After many disastrous doctor’s appointments, she managed to find someone that supported her through her journey on medication. She has also paid for private therapy, which has helped massively when the queue for treatment via the NHS was too long. During her time at university, she has also reached out to charity helplines for assistance.
Gabby also believes that her academic interests have helped her to understand and express how she feels towards her eating disorders in a more positive way. Although her PhD focuses on addictive behaviours such as alcoholism and gambling, she does study eating behaviours too. She has found that various coping mechanisms and techniques used to benefit addicts have been successful in assisting her to think differently about her own situation.
One of her favourite methods is something a little unconventional, but it works. ‘I put my headphones in when I go for a walk and pretend I’m on the phone,’ Gabby tells us. ‘I like to talk about how I’m feeling aloud, and to the rest of the world it looks like I’m simply taking a call.’ This is a quicker and simpler method of journaling, and gives the same results.
Gabby also shared with us some good suggestions for helping others suffering with eating disorders – the first of which is to normalise the conversation. ‘Try to be welcoming, but not invasive,’ she suggests, ‘and be willing to listen but be aware that this is not a problem that comes with a quick fix.’
A keen bookworm like us here at HLN, Gabby also recommended a collection of books that she has turned to during her journey towards recovery, which she suggested may be helpful to anyone else who may not yet feel ready to seek professional help:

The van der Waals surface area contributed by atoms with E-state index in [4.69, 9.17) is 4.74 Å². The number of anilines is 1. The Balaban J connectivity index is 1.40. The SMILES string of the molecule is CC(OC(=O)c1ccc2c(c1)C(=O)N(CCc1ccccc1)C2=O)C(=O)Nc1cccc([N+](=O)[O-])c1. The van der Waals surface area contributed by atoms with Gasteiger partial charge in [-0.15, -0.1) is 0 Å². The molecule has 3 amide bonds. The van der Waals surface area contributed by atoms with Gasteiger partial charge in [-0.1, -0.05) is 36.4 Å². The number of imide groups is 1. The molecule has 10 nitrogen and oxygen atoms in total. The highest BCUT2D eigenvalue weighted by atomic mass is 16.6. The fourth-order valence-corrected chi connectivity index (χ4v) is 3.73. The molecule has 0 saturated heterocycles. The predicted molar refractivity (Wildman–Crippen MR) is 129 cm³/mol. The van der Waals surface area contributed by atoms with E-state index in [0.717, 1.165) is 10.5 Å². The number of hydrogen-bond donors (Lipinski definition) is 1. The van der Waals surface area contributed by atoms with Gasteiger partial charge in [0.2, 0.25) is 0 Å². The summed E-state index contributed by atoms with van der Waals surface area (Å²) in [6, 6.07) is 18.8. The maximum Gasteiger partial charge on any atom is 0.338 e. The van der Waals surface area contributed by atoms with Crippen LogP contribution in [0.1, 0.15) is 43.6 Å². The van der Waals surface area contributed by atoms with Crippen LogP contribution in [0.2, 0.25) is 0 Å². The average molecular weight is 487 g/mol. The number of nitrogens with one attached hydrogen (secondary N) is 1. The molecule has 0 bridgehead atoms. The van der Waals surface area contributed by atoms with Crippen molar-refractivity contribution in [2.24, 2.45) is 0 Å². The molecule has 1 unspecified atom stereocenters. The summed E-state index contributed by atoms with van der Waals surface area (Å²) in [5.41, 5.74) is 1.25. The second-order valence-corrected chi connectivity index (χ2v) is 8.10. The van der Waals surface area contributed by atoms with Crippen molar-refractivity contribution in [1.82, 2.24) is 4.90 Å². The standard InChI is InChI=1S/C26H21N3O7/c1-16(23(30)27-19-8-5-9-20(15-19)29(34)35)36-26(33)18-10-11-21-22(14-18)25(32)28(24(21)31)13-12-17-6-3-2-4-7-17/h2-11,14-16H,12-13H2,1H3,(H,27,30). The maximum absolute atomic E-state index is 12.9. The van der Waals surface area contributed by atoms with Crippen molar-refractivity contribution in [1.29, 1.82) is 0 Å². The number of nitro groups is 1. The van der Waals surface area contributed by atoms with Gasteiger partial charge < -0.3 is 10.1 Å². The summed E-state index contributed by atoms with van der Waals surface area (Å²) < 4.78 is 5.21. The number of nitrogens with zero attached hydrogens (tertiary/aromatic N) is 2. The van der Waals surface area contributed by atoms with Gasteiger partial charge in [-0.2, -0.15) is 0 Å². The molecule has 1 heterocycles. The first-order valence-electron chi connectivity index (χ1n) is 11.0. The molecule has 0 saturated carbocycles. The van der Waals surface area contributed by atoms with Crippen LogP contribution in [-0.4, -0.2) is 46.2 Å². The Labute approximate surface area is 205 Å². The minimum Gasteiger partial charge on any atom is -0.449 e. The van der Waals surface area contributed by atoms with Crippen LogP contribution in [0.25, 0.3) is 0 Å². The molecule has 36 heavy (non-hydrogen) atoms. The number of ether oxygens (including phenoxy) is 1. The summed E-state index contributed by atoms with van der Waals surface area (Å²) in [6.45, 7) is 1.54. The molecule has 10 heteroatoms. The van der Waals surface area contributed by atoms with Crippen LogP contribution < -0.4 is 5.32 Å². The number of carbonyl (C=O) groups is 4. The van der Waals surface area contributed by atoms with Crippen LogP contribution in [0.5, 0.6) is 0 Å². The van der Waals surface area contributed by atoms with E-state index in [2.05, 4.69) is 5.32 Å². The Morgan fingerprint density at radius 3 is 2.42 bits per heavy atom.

The F*ck It Diet by Caroline Dooner
Gabby feels this book is the most direct link to eating and explaining diet culture out of all of her recommendations. It explains that you need to trust your body, while talking about the stress of weight gain and other important topics. Dooner’s writing style is scientific, but really chatty, and is something Gabby finds herself going back to time and again.
Beauty Sick by Rennee Engeln PhD
Beauty Sick focuses on how the cultural obsession with appearance hurts girls and women. This book concentrates on social media and why our feelings towards body image are so distorted.
So Sad Today by Melissa Broder
Gabby admits this book is possibly a bit of a marmite publication. It does mention ableism and fat-phobia, but offers true representation of what she refers to as ‘the devil voice’. This book may not be for everyone but, in Gabby’s opinion, it’s mind-blowing.
Womanhood: The Bare Reality by Laura Dodsworth
This book is a collection of images of 100 different women, at various angles, totally naked. To accompany these images is an essay on what that person feels about their body, and the relationship they have with their physique. Admittedly hard-hitting, Gabby can’t seem to praise this book enough.
Dessert Person by Claire Saffitz
Dessert Person is a recipe book filled with the most amazing sweet and savoury puddings; Gabby herself would strongly recommend the carrot cake. The author, Claire Saffitz, noted in the front of the book that: ‘self-identifying as a dessert person is my way of declaring that no foods are good or bad. Food holds no moral weight at all.’ This cookbook’s accepting state of mind makes it the perfect companion to a healthy relationship with food and baking.